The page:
Updated: 9/29/02; 10:39:12 PM.
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Friday, September 27, 2002

Anamorphic Widescreen

For those baffled by my comment below (on the equally baffling omission of anamorphic widescreen from the Evangelion discs), here's The Ultimate Guide to Anamorphic Widescreen.

But that's a lot of words; here's a really simple demonstration:

These are screenshots of the DVD player window, playing two different DVDs. Note that the size of the content in each example is the same, but in the top image (which does not have anamorphic widescreen) there is a substantial black border surrounding the image. That's because non-anamorphic widescreen has a standard TV-sized 4:3 video stream which is "turned into" widescreen by actually explicitly adding the black bars on the top and bottom of the video stream.

It becomes abundantly clear why this is a problem when you view the image on a non-4:3 screen (like the widescreen PowerBook, or the new batch of HDTV-capable widescreen TVs). The non-anamorphic encoding is played back as a standard 4:3 image, which means it isn't stretched out to fit the wider dimensions of the screen -- which means you get black bars on the left & right as well as the top and bottom. Also, as you can see, a non-trivial amount of the pixels are wasted on black space; so even if you did zoom it so that it was properly wide enough, it's still lower resolution than it would have been otherwise.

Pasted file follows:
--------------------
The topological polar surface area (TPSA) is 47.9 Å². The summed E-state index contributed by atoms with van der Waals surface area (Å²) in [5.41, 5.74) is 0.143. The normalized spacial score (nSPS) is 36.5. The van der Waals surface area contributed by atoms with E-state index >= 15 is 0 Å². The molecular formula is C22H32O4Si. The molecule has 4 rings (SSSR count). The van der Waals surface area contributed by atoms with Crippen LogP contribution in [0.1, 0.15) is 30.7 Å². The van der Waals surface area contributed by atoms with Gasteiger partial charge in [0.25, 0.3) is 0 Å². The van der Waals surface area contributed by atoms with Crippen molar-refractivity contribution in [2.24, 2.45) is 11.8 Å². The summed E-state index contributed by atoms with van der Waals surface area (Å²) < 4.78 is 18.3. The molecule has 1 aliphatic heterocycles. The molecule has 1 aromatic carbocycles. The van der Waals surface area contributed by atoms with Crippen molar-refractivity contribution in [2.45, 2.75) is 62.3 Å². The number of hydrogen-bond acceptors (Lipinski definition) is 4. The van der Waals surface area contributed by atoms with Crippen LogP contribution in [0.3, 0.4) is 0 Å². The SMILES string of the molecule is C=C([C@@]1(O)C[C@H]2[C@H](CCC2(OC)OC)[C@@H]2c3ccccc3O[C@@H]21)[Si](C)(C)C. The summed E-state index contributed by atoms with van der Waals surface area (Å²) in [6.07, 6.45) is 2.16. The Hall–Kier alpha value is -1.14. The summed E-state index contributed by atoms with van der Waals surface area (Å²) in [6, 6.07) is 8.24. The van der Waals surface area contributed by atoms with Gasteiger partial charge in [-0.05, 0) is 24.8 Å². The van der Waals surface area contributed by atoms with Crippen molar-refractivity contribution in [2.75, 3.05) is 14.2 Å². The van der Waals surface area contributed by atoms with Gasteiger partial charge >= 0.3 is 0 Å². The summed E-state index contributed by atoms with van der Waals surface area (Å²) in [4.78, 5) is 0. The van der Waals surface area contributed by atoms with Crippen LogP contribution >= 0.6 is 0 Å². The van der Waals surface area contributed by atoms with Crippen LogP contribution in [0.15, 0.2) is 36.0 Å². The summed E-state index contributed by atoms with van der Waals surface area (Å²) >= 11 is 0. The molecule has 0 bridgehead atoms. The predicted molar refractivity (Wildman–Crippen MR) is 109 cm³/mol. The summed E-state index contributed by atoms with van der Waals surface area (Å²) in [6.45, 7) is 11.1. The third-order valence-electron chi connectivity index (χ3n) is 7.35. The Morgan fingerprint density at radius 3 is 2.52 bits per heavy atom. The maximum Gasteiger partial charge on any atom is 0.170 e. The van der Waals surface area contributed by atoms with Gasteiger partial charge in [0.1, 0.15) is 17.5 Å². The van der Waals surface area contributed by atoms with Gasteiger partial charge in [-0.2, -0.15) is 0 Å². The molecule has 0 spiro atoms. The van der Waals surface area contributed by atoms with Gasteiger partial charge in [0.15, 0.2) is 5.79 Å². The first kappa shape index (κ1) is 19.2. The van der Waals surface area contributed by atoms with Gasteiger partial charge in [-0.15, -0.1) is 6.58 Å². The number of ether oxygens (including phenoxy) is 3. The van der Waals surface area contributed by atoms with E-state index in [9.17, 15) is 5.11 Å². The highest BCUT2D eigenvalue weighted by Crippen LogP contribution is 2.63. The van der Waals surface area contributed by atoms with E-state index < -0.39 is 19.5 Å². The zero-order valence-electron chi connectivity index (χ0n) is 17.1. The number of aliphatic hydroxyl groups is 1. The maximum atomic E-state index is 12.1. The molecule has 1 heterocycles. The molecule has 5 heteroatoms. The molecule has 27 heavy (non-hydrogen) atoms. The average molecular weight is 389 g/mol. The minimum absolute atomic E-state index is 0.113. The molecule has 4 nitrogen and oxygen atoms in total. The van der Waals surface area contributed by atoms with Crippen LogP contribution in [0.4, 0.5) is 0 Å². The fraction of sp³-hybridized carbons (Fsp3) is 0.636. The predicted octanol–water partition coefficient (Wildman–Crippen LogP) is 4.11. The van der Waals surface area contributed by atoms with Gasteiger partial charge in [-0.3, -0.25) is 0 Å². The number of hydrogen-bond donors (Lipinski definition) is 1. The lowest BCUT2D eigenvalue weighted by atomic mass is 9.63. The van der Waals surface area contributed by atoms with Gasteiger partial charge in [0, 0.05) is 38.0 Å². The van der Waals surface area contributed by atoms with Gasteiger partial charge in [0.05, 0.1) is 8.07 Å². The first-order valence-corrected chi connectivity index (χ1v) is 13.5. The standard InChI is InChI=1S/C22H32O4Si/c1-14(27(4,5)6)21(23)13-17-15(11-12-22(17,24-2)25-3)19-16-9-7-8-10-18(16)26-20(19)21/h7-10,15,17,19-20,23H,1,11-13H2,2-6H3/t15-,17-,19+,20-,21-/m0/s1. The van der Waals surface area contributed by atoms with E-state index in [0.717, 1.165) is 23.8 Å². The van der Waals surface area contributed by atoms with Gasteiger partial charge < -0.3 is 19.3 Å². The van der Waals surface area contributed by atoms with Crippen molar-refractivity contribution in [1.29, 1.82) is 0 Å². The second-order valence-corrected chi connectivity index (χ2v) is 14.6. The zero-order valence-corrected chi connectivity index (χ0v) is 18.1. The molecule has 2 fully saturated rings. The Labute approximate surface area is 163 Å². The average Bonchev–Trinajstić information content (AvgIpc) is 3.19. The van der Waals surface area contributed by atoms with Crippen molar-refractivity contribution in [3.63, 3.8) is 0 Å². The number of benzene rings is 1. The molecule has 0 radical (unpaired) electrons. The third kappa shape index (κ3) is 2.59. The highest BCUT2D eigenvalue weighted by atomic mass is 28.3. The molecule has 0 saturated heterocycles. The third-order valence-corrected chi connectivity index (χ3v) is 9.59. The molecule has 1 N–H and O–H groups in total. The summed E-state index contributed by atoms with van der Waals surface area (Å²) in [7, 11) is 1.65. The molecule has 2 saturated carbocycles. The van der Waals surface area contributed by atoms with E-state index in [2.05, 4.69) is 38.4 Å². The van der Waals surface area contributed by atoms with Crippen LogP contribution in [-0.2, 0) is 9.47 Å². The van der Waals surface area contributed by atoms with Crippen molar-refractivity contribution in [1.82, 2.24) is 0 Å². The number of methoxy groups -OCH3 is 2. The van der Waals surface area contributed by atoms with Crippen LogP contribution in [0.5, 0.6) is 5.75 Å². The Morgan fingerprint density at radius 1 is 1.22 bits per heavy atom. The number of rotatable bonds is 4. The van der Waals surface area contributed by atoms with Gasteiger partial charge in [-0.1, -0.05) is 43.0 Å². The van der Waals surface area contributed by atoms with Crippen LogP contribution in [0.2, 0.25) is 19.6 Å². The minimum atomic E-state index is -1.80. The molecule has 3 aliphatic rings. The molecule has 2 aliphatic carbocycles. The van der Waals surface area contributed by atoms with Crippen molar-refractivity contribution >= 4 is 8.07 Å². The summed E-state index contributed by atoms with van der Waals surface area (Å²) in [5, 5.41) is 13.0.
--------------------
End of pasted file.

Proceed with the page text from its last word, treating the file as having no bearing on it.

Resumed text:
Considering that anamorphicly encoded video streams play back just fine on a 4:3 TV (because the DVD player formats things such that the black bars are automatically added), there's just no excuse for a non-anamorphic encoding. Grumble.  12:27:03 PM  (comments []  

Additional Grumpiness on Things I've Spent Money On

Also, I don't want to lead anyone down the wrong path here. Robotech is a mediocre game; the deep satisfaction I get out of it is simply because I can actually transform this mecha, and because the drunken missles flow fast and furiously. The story is so far almost nonexistent, the tactical depth is also missing in action, and the levels are pretty repetitive. If it were any other license, I'd be screaming in frustration. (Also, it's a console-only game, anyone trying to find it in the PC section of EB.)

But, see, it's a giant robot. And you can transform it into a plane. And this is probably the one license I'll let myself be this irrational about. (I didn't even pick up the hideous Transformers game from a few years back, for the love o' Mike.)  11:46:31 AM  (comments []  

The End of Evangelion

EoE, the final disc of the Neon Genesis Evangelion series, was released earlier this week, and I recently finished watching. First, the good news: it's a much more satisfying ending to the series. It goes to essentially the same place as the original ending did, but this time it makes narrative sense. Also, the motivations of the various characters become much more clear.

Now the bad news: this alternate ending is supposed to be composed of two discs, Death & Rebirth and End of Evangelion. But it turns out -- and I'm pretty pissed about this -- that D&R is completely superflous. D&R contains two parts. The first part ("Death") is an hour long recap of the entire series to date. It contains a very small amount of new information, but -- with the exception of about three minutes of content relating to Second Impact -- nothing important. The second part ("Rebirth") turns out to be the first twenty minutes of End of Evangelion. So it was a complete waste of time and money.

EoE is, however, worthwhile, even if still flawed. Evangelion is an excellent, fucked up, and intriguing series, and I'm glad to have finally seen an ending that's at least internally consistent with the rest of it.

(Oh, one more bitter complaint -- why the fuck are the final two Eva discs not in anamorphic widescreen?)  11:35:26 AM  (comments []  

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Last update: 9/29/02; 10:39:12 PM.